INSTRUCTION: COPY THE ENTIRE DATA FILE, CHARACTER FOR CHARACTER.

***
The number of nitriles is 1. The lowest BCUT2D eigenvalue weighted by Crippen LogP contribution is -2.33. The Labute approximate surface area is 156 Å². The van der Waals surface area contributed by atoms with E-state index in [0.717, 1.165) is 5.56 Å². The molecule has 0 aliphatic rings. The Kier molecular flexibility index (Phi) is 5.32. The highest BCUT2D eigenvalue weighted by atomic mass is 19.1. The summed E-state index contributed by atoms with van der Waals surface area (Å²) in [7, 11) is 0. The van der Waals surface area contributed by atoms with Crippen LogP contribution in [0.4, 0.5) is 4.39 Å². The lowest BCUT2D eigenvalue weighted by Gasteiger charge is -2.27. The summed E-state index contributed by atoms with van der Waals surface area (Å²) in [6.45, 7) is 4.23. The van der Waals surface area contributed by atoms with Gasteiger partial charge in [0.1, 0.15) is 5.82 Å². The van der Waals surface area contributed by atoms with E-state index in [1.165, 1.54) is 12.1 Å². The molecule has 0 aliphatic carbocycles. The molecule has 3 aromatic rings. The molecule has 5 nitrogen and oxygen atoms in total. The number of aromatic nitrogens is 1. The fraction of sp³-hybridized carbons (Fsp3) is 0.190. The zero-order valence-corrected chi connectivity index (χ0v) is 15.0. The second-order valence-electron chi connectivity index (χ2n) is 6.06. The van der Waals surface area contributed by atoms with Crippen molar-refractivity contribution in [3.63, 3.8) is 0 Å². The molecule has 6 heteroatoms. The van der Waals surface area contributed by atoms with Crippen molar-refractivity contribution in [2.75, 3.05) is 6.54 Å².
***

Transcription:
The number of nitriles is 1. The lowest BCUT2D eigenvalue weighted by Crippen LogP contribution is -2.33. The Labute approximate surface area is 156 Å². The van der Waals surface area contributed by atoms with E-state index in [0.717, 1.165) is 5.56 Å². The molecule has 0 aliphatic rings. The Kier molecular flexibility index (Phi) is 5.32. The highest BCUT2D eigenvalue weighted by atomic mass is 19.1. The summed E-state index contributed by atoms with van der Waals surface area (Å²) in [7, 11) is 0. The van der Waals surface area contributed by atoms with Crippen LogP contribution in [0.4, 0.5) is 4.39 Å². The lowest BCUT2D eigenvalue weighted by Gasteiger charge is -2.27. The summed E-state index contributed by atoms with van der Waals surface area (Å²) in [6.45, 7) is 4.23. The van der Waals surface area contributed by atoms with Gasteiger partial charge in [0.1, 0.15) is 5.82 Å². The van der Waals surface area contributed by atoms with E-state index in [1.165, 1.54) is 12.1 Å². The molecule has 0 aliphatic carbocycles. The molecule has 3 aromatic rings. The molecule has 5 nitrogen and oxygen atoms in total. The number of aromatic nitrogens is 1. The fraction of sp³-hybridized carbons (Fsp3) is 0.190. The zero-order valence-corrected chi connectivity index (χ0v) is 15.0. The second-order valence-electron chi connectivity index (χ2n) is 6.06. The van der Waals surface area contributed by atoms with Crippen molar-refractivity contribution in [3.63, 3.8) is 0 Å². The molecule has 6 heteroatoms. The van der Waals surface area contributed by atoms with Crippen molar-refractivity contribution in [2.75, 3.05) is 6.54 Å².